Although printing began in Oxford in 1478, two years after Caxton set up the first printing press in England, the Oxford University Press as such wasn’t established until 1633 when delegates were appointed by the University to oversee the process. In 1669 printing began in the Sheldonian Theatre in Broad Street, and in the same century the University established its right to print the King James Authorised Version of the Bible. Printing moved in 1713 to the Clarendon Building, and moved again in 1830 to Great Clarendon Street in Jericho. Book printing ceased at OUP in 1989.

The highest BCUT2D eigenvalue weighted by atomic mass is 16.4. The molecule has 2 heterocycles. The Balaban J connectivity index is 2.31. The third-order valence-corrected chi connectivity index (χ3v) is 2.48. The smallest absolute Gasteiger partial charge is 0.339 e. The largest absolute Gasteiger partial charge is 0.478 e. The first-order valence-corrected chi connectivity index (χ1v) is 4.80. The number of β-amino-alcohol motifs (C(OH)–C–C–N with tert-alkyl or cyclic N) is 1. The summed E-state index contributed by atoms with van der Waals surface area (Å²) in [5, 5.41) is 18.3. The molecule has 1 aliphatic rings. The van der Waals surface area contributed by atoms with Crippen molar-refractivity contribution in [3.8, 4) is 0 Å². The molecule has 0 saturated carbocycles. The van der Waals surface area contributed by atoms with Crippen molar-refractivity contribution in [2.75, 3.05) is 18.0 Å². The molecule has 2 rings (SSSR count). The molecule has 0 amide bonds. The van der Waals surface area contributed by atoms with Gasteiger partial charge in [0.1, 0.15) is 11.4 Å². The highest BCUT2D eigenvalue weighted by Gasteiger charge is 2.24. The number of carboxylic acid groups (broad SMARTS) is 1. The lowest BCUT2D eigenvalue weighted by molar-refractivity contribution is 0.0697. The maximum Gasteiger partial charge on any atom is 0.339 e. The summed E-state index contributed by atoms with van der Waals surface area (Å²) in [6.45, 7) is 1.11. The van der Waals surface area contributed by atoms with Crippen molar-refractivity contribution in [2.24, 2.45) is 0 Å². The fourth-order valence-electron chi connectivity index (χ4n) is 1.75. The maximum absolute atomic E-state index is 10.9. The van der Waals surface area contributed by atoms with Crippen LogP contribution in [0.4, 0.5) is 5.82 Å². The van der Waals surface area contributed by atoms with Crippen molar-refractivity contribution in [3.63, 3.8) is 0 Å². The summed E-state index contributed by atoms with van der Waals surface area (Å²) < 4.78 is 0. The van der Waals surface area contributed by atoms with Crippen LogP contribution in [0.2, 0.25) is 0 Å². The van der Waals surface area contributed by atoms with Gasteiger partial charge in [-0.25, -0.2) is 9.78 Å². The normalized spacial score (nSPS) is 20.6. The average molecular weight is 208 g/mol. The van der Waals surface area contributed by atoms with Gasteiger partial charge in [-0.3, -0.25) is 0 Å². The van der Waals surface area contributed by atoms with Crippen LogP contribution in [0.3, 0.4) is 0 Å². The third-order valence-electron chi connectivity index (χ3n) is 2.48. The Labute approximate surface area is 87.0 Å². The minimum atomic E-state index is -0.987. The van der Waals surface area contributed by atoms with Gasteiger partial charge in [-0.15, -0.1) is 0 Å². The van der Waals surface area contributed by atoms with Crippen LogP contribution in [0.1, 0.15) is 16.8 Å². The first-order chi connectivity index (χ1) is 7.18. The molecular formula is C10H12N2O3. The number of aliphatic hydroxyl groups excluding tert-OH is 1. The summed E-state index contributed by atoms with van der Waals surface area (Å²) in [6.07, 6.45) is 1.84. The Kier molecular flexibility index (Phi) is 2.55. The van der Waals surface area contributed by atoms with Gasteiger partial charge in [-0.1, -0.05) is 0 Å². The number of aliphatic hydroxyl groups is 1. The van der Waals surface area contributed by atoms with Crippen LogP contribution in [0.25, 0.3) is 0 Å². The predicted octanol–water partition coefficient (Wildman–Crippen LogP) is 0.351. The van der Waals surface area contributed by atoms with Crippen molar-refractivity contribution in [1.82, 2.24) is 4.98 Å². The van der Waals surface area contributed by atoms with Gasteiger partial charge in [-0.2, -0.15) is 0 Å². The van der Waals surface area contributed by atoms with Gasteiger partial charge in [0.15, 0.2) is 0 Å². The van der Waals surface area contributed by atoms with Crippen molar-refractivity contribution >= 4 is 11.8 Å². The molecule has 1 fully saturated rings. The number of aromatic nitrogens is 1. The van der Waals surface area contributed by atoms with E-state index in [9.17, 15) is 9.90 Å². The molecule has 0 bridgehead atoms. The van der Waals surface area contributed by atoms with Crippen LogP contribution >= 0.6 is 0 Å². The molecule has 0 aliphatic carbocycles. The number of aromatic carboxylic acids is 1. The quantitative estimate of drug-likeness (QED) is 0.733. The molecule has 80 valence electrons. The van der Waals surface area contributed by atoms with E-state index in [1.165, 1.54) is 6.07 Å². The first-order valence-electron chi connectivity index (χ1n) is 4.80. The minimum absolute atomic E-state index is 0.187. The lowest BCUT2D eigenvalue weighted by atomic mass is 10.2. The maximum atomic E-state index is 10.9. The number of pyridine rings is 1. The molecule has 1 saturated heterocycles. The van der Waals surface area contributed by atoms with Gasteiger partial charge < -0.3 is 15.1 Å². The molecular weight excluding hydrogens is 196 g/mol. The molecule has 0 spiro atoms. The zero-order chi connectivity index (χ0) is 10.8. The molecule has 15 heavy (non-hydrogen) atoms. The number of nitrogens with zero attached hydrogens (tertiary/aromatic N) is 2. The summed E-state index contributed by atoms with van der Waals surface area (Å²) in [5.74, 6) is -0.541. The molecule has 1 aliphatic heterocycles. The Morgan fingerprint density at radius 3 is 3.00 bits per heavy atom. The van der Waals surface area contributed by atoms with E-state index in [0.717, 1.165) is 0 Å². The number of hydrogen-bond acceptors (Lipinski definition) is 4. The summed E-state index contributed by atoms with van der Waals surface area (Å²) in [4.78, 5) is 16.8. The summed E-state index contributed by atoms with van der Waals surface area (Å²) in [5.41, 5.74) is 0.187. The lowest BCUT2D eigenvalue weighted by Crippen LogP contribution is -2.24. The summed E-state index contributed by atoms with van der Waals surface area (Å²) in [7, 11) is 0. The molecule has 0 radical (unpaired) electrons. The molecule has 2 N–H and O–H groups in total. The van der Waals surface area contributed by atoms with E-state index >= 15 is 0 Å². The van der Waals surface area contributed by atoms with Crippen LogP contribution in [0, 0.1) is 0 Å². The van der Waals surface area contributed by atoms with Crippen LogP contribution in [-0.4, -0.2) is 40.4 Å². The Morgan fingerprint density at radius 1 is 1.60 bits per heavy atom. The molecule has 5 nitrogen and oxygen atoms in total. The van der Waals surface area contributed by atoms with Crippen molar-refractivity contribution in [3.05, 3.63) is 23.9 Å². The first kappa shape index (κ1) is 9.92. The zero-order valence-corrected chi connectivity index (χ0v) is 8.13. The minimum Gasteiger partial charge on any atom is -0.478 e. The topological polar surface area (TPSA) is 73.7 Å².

On the publishing side, in 1884 the first edition of the Oxford English Dictionary was published in instalments (the last volume of this first edition was published in 1928, and the OED was launched on line in 2000) and in the early 1900s, publishing expanded into music scores, children’s books, journals and in 1926, overseas English Language Teaching. This was mirrored by the expansion of overseas branches, starting in 1896 with New York, followed by branches in Canada, Australia, India and South Africa. Today Oxford University Press has offices in 50 countries and is the largest university press in the world. It is a department of the Oxford University and follows its objective of excellence in research, scholarship and education by publishing worldwide.